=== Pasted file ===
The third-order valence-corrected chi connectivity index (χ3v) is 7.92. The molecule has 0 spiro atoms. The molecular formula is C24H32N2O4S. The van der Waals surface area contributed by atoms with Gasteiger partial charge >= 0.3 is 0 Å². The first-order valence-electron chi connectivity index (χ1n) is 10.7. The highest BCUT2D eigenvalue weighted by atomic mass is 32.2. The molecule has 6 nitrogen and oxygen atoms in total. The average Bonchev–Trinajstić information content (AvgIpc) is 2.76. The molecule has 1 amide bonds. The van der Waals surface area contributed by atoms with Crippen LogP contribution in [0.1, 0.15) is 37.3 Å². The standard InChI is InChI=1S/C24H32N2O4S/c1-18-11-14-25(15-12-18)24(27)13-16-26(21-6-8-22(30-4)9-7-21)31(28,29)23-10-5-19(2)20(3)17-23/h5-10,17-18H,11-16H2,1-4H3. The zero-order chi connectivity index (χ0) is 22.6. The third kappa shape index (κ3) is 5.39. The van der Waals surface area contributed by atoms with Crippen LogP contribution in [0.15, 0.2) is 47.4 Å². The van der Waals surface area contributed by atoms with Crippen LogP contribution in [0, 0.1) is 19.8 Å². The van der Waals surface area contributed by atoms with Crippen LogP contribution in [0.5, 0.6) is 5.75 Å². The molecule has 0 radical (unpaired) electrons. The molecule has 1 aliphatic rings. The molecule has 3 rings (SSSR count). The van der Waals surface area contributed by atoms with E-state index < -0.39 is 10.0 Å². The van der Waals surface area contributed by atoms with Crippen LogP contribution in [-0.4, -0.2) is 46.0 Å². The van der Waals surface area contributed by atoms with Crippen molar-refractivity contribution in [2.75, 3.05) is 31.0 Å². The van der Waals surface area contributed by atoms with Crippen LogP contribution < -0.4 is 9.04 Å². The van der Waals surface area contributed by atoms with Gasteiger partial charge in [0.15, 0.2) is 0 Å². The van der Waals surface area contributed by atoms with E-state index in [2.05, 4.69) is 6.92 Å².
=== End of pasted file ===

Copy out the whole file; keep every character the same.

The third-order valence-corrected chi connectivity index (χ3v) is 7.92. The molecule has 0 spiro atoms. The molecular formula is C24H32N2O4S. The van der Waals surface area contributed by atoms with Gasteiger partial charge >= 0.3 is 0 Å². The first-order valence-electron chi connectivity index (χ1n) is 10.7. The highest BCUT2D eigenvalue weighted by atomic mass is 32.2. The molecule has 6 nitrogen and oxygen atoms in total. The average Bonchev–Trinajstić information content (AvgIpc) is 2.76. The molecule has 1 amide bonds. The van der Waals surface area contributed by atoms with Crippen LogP contribution in [0.1, 0.15) is 37.3 Å². The standard InChI is InChI=1S/C24H32N2O4S/c1-18-11-14-25(15-12-18)24(27)13-16-26(21-6-8-22(30-4)9-7-21)31(28,29)23-10-5-19(2)20(3)17-23/h5-10,17-18H,11-16H2,1-4H3. The zero-order chi connectivity index (χ0) is 22.6. The third kappa shape index (κ3) is 5.39. The van der Waals surface area contributed by atoms with Crippen LogP contribution in [0.15, 0.2) is 47.4 Å². The van der Waals surface area contributed by atoms with Crippen LogP contribution in [0, 0.1) is 19.8 Å². The van der Waals surface area contributed by atoms with Crippen LogP contribution in [0.5, 0.6) is 5.75 Å². The molecule has 0 radical (unpaired) electrons. The molecule has 1 aliphatic rings. The molecule has 3 rings (SSSR count). The van der Waals surface area contributed by atoms with E-state index < -0.39 is 10.0 Å². The van der Waals surface area contributed by atoms with Crippen LogP contribution in [-0.4, -0.2) is 46.0 Å². The van der Waals surface area contributed by atoms with Crippen molar-refractivity contribution in [2.75, 3.05) is 31.0 Å². The van der Waals surface area contributed by atoms with Crippen LogP contribution < -0.4 is 9.04 Å². The van der Waals surface area contributed by atoms with Gasteiger partial charge in [0.15, 0.2) is 0 Å². The van der Waals surface area contributed by atoms with E-state index in [2.05, 4.69) is 6.92 Å².